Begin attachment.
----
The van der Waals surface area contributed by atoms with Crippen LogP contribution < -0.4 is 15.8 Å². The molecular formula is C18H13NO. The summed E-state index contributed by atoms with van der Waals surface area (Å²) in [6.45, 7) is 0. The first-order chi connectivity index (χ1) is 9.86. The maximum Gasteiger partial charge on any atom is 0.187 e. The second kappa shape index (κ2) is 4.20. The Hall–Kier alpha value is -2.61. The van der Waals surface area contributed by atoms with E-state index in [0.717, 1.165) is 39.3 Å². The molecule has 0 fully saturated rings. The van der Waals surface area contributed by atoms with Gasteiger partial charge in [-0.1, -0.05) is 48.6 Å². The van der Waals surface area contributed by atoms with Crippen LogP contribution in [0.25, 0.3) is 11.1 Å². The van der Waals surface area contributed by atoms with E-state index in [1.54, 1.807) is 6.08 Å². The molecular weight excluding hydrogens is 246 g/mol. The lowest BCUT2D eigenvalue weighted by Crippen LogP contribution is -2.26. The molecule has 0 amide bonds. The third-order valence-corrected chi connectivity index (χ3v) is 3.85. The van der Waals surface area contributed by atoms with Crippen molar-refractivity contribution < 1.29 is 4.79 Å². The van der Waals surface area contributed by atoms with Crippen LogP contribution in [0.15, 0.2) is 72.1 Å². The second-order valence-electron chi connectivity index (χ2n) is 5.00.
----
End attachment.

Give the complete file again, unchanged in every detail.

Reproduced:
The van der Waals surface area contributed by atoms with Crippen LogP contribution < -0.4 is 15.8 Å². The molecular formula is C18H13NO. The summed E-state index contributed by atoms with van der Waals surface area (Å²) in [6.45, 7) is 0. The first-order chi connectivity index (χ1) is 9.86. The maximum Gasteiger partial charge on any atom is 0.187 e. The second kappa shape index (κ2) is 4.20. The Hall–Kier alpha value is -2.61. The van der Waals surface area contributed by atoms with E-state index in [0.717, 1.165) is 39.3 Å². The molecule has 0 fully saturated rings. The van der Waals surface area contributed by atoms with Gasteiger partial charge in [-0.1, -0.05) is 48.6 Å². The van der Waals surface area contributed by atoms with Crippen LogP contribution in [0.25, 0.3) is 11.1 Å². The van der Waals surface area contributed by atoms with E-state index in [1.54, 1.807) is 6.08 Å². The molecular weight excluding hydrogens is 246 g/mol. The lowest BCUT2D eigenvalue weighted by Crippen LogP contribution is -2.26. The molecule has 0 amide bonds. The third-order valence-corrected chi connectivity index (χ3v) is 3.85. The van der Waals surface area contributed by atoms with Crippen molar-refractivity contribution < 1.29 is 4.79 Å². The van der Waals surface area contributed by atoms with Crippen LogP contribution in [0.15, 0.2) is 72.1 Å². The second-order valence-electron chi connectivity index (χ2n) is 5.00.